8 Things to Consider in Selecting the Right Scanner
John Mancini

By: John Mancini on August 12th, 2009

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8 Things to Consider in Selecting the Right Scanner

Capture and Imaging

  1. Scanning speed

    The most common question that gets asked during the sales process for a scanner is, "How fast is it?" Almost everyone thinks that the higher the speed of the scanner, the higher the output. The fact is, this is not always the case.

    Beyond a certain level, the scanner will be idle due to the inability to feed documents at that speed. This is especially true when scanning mixed documents, where it becomes impossible to use the scanner to full speed.

    The scanning speed is measured either in ppm (pages per minute) for simplex scanners or ipm (images per minute) for duplex scanners. Today, there are scanners ranging from 20 ppm to 200 ppm.

    Unless the purchaser is an internal or external service bureau (or a similar operation of scanning very high volumes of the same document type), the lower speed ranges are likely sufficient for many.

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  2. Document size (maximum & minimum)

    One of the main factors that determine the price of a scanner is the maximum size of a document that can be scanned.

    Generally, there are scanners which can scan either up to:

    • A4 / legal
    • A3
    • Larger than A3

    Most of the documents that we get are either in A4 or legal size. But in practice, I prefer to go for an A3 scanner since there are many non-standard size documents.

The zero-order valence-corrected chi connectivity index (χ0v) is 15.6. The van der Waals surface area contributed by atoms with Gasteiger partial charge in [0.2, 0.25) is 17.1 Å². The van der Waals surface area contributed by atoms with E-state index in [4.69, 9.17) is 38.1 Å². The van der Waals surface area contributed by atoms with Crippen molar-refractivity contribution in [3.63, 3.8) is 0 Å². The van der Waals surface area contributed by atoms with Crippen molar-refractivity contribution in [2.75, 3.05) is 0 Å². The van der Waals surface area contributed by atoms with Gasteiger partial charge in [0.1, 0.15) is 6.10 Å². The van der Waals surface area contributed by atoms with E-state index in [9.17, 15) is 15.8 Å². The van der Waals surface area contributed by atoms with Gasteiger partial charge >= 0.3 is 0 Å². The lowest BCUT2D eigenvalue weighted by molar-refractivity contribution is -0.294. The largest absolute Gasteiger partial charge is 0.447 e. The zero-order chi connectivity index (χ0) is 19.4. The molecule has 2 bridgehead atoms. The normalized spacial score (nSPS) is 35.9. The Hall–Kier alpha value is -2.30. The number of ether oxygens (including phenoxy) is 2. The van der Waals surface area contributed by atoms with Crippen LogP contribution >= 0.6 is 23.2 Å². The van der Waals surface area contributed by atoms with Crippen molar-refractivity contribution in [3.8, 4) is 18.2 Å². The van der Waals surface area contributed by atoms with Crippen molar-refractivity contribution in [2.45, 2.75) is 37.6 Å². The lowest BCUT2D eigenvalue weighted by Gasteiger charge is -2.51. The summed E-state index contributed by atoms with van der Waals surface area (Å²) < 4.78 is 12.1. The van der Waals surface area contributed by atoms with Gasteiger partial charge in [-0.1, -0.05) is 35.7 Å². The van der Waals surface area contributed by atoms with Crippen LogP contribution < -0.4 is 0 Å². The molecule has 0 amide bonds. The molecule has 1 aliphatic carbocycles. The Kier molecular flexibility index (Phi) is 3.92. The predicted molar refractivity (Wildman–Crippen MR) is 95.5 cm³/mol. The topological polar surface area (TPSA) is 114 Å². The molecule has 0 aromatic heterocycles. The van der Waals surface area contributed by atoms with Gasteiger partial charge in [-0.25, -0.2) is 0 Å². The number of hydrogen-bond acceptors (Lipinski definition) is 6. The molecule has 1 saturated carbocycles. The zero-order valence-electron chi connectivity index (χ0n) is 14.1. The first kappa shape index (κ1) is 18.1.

Important to note, there are few scanners that can scan extra-long documents.

  3. Feeder vs. Flatbed

    Production scanners come either with the Auto feeder only or with the flatbed. Some new scanner models have a detachable flatbed, which could be very ergonomic, depending on the work layout.

    A flatbed is required if you need to scan bound documents, books, or fragile or very delicate documents, as well as files without separating papers.

    A flatbed may also be required if you need to scan legal documents, such as contracts or deeds, since these come in double legal size and cannot be separated.

  4. Simplex vs. Duplex

    Most of today’s scanners are duplex, meaning that it can scan both sides of the document at the same time. Unless you are going to scan single-sided documents exclusively, it is always better to go for a duplex scanner.

  5. Scanning Mode - Color vs. Black & White

    There are three main output formats in document scanning:

    • Black & white / bitonal
    • Grayscale
    • Color

    Most of today's scanners can scan in all three formats. However, there could be models that do not support color scanning. There are some scanners that support dual-stream outputs. That is, it can scan a color document and save two images in two formats at the same time (e.g., black & white and color).

  6. Resolution (Optical & Output)

    When it comes to selecting a scanner (especially for high-quality scanning), the resolution is a primary factor. There are two resolutions to consider: